FBRS 480/3 A : FIBRES ADVANCED print and dye

Concordia University, Studio Arts
Fall 2011

Textiles and their production belie multiple histories, (personal, social, cultural, economic to name but a few), that are retold, in part, with every new project or presentation. They are a material residue of lived circumstances that both send and receive information. Often, cloth is seen as being in service to a greater end, ie. Yardage for clothing, tapestry for imaging grand narratives, banners for social organization, t-shirts for branding and sales - But- Each of these actions is inexorably tied to ones identity. In this sticky space each student/artist will endevour to establish their own goals for a practice, produce projects for critique, and present research to their peers. This course strives to create an arena of exchange to both inform one another of these multiple histories, expanding our shared knowledge base, and to integrate these informations into a developed studio practice. In short, our goal here is to facilitate the production of ideas in concert with a material practice. This goal will be realized through a series of demonstrations, media presentations, field trips, studio production and critiques. I aim to be responsive to your needs. As such, the week to week schedule will be completed upon reading the answers on the student quiz, given first week in class. This schedule will be published on the course wiki, and presented in week 2. The weekly schedule may change in response to other circumstances. Any changes will be sent to students via email and posted on the wiki.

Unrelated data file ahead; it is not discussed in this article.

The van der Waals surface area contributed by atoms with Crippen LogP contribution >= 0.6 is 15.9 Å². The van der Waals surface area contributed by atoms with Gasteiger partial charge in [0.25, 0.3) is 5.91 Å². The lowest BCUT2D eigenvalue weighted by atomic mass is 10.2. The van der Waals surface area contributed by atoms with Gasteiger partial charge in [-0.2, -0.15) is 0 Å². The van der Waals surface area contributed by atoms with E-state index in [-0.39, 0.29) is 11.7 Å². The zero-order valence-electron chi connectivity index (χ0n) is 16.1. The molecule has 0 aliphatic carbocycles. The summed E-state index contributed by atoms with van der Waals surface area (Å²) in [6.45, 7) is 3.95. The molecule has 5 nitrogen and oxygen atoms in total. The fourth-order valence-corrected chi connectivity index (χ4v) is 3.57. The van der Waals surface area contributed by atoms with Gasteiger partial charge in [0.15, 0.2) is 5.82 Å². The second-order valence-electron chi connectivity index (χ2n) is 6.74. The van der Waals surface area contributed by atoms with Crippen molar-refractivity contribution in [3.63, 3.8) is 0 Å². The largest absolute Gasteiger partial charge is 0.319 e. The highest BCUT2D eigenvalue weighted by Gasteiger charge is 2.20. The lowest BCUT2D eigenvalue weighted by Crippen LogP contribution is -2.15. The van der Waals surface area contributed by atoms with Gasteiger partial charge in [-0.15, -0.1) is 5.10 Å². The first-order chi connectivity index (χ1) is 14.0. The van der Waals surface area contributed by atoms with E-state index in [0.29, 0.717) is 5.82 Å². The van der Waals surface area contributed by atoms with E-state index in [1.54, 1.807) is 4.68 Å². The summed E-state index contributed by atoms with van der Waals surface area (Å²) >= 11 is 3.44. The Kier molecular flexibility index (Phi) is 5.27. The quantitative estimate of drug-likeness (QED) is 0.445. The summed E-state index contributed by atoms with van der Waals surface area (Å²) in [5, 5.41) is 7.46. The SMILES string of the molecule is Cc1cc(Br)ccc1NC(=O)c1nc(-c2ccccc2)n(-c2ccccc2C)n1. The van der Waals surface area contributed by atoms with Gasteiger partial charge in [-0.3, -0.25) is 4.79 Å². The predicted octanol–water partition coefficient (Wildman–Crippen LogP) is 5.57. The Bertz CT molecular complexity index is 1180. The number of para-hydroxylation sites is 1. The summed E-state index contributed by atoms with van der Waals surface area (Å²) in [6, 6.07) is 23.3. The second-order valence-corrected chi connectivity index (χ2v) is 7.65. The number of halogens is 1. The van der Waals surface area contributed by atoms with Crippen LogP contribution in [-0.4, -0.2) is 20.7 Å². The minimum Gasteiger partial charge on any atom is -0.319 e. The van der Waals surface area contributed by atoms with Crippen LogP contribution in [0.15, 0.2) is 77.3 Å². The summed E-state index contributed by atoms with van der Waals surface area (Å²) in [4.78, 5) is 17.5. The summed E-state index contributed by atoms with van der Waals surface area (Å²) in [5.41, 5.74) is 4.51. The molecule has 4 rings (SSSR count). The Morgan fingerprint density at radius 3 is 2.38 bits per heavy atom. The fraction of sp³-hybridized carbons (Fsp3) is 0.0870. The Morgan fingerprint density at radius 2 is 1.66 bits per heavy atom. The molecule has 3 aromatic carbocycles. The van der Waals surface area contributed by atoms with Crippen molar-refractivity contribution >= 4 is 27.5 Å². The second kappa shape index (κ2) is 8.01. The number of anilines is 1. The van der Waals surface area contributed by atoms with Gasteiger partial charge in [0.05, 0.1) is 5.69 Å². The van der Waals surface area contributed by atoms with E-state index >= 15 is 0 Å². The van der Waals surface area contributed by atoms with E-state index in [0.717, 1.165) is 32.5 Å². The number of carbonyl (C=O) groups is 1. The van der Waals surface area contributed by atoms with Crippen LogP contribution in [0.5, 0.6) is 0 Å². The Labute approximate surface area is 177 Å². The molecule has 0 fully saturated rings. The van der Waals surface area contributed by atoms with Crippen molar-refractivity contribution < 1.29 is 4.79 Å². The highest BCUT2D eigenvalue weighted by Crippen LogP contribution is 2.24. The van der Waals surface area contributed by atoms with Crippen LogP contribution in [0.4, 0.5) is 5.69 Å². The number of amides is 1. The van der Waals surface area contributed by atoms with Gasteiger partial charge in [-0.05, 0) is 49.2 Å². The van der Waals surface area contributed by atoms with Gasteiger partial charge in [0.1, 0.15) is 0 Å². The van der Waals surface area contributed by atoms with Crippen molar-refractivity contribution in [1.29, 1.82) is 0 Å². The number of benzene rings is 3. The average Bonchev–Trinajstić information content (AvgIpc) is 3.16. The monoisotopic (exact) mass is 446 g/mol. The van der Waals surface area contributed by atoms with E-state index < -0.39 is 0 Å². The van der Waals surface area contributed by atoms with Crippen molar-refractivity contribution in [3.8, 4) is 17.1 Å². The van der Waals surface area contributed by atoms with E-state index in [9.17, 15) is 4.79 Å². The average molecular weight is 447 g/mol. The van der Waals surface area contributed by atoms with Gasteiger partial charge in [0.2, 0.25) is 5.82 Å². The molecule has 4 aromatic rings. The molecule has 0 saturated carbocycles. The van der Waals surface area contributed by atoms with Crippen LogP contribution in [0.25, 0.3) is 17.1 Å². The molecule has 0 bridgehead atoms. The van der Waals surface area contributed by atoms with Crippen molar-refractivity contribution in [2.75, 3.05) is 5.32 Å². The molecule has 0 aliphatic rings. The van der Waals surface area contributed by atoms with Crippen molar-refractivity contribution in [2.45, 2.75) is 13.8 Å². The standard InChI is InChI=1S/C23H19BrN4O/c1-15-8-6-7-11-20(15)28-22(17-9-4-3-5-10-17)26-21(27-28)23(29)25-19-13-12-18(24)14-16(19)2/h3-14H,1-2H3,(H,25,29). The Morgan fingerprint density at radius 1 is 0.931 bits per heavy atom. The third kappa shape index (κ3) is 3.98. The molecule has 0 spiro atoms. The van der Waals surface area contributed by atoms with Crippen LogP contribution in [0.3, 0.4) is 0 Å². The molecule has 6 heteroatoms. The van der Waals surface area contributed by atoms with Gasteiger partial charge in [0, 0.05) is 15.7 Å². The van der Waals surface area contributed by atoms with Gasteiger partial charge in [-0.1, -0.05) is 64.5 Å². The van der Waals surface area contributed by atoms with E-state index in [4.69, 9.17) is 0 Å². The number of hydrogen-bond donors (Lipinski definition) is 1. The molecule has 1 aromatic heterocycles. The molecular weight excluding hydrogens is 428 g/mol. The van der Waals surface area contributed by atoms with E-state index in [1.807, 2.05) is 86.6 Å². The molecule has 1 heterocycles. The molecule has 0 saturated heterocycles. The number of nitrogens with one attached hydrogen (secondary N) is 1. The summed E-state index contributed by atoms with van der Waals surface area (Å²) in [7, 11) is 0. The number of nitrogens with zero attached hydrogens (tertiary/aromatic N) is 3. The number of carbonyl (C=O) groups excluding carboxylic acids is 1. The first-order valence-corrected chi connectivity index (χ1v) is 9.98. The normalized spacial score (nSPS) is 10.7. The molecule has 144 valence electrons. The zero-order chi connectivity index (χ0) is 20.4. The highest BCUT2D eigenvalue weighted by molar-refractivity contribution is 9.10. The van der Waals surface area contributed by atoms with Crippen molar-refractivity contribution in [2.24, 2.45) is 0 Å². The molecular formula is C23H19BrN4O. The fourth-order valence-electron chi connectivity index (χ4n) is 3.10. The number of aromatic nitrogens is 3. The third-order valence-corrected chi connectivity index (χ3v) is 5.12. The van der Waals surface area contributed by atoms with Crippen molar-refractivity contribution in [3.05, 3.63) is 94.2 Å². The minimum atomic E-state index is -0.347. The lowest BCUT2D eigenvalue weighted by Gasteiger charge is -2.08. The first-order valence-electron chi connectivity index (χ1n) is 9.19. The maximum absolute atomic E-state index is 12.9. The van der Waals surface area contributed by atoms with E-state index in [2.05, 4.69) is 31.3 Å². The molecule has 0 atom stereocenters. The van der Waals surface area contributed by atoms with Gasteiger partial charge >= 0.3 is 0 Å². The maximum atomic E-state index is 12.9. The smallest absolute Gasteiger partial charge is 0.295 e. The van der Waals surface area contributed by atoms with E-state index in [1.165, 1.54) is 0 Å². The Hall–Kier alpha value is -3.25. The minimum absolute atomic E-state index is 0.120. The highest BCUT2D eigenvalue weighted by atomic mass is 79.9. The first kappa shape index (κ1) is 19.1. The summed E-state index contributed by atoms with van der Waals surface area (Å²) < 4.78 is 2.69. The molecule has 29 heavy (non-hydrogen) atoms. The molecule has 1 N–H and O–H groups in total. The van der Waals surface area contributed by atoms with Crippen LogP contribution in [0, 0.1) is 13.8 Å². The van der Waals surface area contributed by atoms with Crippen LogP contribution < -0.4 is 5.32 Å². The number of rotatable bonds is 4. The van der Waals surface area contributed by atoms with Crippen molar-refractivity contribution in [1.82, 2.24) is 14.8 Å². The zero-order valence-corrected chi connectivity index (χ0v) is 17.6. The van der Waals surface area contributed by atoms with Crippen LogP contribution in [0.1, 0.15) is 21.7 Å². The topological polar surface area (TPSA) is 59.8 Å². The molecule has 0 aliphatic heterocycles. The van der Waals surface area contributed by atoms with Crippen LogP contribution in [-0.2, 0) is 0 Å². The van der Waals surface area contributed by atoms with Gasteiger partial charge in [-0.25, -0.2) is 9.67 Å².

DART 504: Contextualizing Design Practice: Making public

Concordia University
Winter 2013

This course approaches design and digital technologies through interdisciplinary theoretical engagement to investigate the cultural and discursive context in which design resides. Through a combination of seminar discussions, workshops, and individual writings, students situate their work in different environments, such as commercial, public or domestic contexts, and explore new venues of dissemination. Such investigations enhance students’ ability to contextualize, articulate and exhibit the thesis work.

DART 502: Language, Politics, Manifestos

Concordia University, Montreal, Graduate Certificate Program, Design and Computation Arts
fall 2009